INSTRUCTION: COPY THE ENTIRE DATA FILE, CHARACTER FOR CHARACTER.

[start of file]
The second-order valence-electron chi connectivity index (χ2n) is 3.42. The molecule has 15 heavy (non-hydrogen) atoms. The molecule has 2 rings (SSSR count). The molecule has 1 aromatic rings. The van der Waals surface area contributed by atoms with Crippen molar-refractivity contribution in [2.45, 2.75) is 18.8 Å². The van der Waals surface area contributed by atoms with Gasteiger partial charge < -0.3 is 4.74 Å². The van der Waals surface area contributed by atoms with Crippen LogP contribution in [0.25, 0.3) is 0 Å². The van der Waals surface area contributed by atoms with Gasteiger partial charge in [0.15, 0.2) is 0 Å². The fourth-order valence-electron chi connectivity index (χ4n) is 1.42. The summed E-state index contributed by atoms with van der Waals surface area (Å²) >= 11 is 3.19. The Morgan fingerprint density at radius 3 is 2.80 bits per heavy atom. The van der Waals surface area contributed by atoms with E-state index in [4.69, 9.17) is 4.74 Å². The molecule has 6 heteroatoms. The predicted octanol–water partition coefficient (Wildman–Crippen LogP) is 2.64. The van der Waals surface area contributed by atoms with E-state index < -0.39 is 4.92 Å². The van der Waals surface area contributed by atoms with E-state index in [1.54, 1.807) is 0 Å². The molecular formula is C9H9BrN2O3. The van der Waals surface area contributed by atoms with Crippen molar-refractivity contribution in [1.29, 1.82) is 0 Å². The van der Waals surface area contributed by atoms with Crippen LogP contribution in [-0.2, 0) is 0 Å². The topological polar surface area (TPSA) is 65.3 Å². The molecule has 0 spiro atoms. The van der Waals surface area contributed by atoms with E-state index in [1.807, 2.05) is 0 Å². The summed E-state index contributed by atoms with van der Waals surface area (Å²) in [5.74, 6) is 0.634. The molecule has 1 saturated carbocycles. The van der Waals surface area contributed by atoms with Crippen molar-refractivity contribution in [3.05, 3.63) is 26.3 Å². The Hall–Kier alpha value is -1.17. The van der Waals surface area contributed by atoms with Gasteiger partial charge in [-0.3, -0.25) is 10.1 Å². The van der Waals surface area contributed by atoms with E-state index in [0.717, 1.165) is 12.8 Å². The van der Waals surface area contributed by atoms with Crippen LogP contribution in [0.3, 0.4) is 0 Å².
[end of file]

The second-order valence-electron chi connectivity index (χ2n) is 3.42. The molecule has 15 heavy (non-hydrogen) atoms. The molecule has 2 rings (SSSR count). The molecule has 1 aromatic rings. The van der Waals surface area contributed by atoms with Crippen molar-refractivity contribution in [2.45, 2.75) is 18.8 Å². The van der Waals surface area contributed by atoms with Gasteiger partial charge < -0.3 is 4.74 Å². The van der Waals surface area contributed by atoms with Crippen LogP contribution in [0.25, 0.3) is 0 Å². The van der Waals surface area contributed by atoms with Gasteiger partial charge in [0.15, 0.2) is 0 Å². The fourth-order valence-electron chi connectivity index (χ4n) is 1.42. The summed E-state index contributed by atoms with van der Waals surface area (Å²) >= 11 is 3.19. The Morgan fingerprint density at radius 3 is 2.80 bits per heavy atom. The van der Waals surface area contributed by atoms with E-state index in [4.69, 9.17) is 4.74 Å². The molecule has 6 heteroatoms. The predicted octanol–water partition coefficient (Wildman–Crippen LogP) is 2.64. The van der Waals surface area contributed by atoms with E-state index < -0.39 is 4.92 Å². The van der Waals surface area contributed by atoms with E-state index in [1.54, 1.807) is 0 Å². The molecular formula is C9H9BrN2O3. The van der Waals surface area contributed by atoms with Crippen molar-refractivity contribution in [1.29, 1.82) is 0 Å². The van der Waals surface area contributed by atoms with Crippen LogP contribution in [-0.2, 0) is 0 Å². The topological polar surface area (TPSA) is 65.3 Å². The molecule has 0 spiro atoms. The van der Waals surface area contributed by atoms with E-state index in [1.807, 2.05) is 0 Å². The summed E-state index contributed by atoms with van der Waals surface area (Å²) in [5.74, 6) is 0.634. The molecule has 1 saturated carbocycles. The van der Waals surface area contributed by atoms with Crippen molar-refractivity contribution in [3.05, 3.63) is 26.3 Å². The Hall–Kier alpha value is -1.17. The van der Waals surface area contributed by atoms with Gasteiger partial charge in [-0.3, -0.25) is 10.1 Å². The van der Waals surface area contributed by atoms with E-state index in [0.717, 1.165) is 12.8 Å². The van der Waals surface area contributed by atoms with Crippen LogP contribution in [0.3, 0.4) is 0 Å².